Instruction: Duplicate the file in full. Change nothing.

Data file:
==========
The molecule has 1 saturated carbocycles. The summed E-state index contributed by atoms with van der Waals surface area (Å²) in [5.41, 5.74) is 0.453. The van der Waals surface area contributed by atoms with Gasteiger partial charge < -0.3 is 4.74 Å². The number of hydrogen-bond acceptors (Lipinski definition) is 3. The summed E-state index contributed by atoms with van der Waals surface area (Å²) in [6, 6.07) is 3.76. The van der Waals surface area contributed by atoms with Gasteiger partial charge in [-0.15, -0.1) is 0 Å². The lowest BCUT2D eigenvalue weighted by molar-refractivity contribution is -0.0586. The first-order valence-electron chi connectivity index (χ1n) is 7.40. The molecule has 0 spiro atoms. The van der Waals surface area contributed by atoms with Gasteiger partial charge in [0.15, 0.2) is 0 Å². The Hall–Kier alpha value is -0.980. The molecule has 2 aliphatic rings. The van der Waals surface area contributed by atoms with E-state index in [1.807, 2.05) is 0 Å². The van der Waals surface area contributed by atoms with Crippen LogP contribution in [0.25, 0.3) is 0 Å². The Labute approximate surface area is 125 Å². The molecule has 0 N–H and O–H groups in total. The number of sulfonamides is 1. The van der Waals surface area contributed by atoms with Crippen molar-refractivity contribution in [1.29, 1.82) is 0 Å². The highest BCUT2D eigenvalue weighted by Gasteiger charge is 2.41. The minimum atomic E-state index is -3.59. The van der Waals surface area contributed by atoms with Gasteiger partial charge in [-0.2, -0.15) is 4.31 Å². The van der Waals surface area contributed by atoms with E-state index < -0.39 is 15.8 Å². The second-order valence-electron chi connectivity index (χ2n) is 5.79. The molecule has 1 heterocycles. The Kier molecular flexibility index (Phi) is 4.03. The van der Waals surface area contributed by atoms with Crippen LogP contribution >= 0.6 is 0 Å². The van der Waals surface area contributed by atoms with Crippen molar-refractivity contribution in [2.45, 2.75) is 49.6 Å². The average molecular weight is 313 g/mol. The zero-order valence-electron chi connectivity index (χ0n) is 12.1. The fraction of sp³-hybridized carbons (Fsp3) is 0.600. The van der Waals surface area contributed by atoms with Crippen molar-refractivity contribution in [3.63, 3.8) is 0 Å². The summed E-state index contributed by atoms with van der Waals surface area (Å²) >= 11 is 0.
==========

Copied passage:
The molecule has 1 saturated carbocycles. The summed E-state index contributed by atoms with van der Waals surface area (Å²) in [5.41, 5.74) is 0.453. The van der Waals surface area contributed by atoms with Gasteiger partial charge < -0.3 is 4.74 Å². The number of hydrogen-bond acceptors (Lipinski definition) is 3. The summed E-state index contributed by atoms with van der Waals surface area (Å²) in [6, 6.07) is 3.76. The van der Waals surface area contributed by atoms with Gasteiger partial charge in [-0.15, -0.1) is 0 Å². The lowest BCUT2D eigenvalue weighted by molar-refractivity contribution is -0.0586. The first-order valence-electron chi connectivity index (χ1n) is 7.40. The molecule has 0 spiro atoms. The van der Waals surface area contributed by atoms with Gasteiger partial charge in [0.15, 0.2) is 0 Å². The Hall–Kier alpha value is -0.980. The molecule has 2 aliphatic rings. The van der Waals surface area contributed by atoms with E-state index in [1.807, 2.05) is 0 Å². The van der Waals surface area contributed by atoms with Crippen LogP contribution in [0.25, 0.3) is 0 Å². The Labute approximate surface area is 125 Å². The molecule has 0 N–H and O–H groups in total. The number of sulfonamides is 1. The van der Waals surface area contributed by atoms with Crippen molar-refractivity contribution in [1.29, 1.82) is 0 Å². The highest BCUT2D eigenvalue weighted by Gasteiger charge is 2.41. The minimum atomic E-state index is -3.59. The van der Waals surface area contributed by atoms with Gasteiger partial charge in [-0.2, -0.15) is 4.31 Å². The van der Waals surface area contributed by atoms with E-state index < -0.39 is 15.8 Å². The second-order valence-electron chi connectivity index (χ2n) is 5.79. The molecule has 1 heterocycles. The Kier molecular flexibility index (Phi) is 4.03. The van der Waals surface area contributed by atoms with Crippen LogP contribution >= 0.6 is 0 Å². The van der Waals surface area contributed by atoms with Crippen molar-refractivity contribution in [2.45, 2.75) is 49.6 Å². The average molecular weight is 313 g/mol. The zero-order valence-electron chi connectivity index (χ0n) is 12.1. The fraction of sp³-hybridized carbons (Fsp3) is 0.600. The van der Waals surface area contributed by atoms with Crippen molar-refractivity contribution in [3.63, 3.8) is 0 Å². The summed E-state index contributed by atoms with van der Waals surface area (Å²) >= 11 is 0.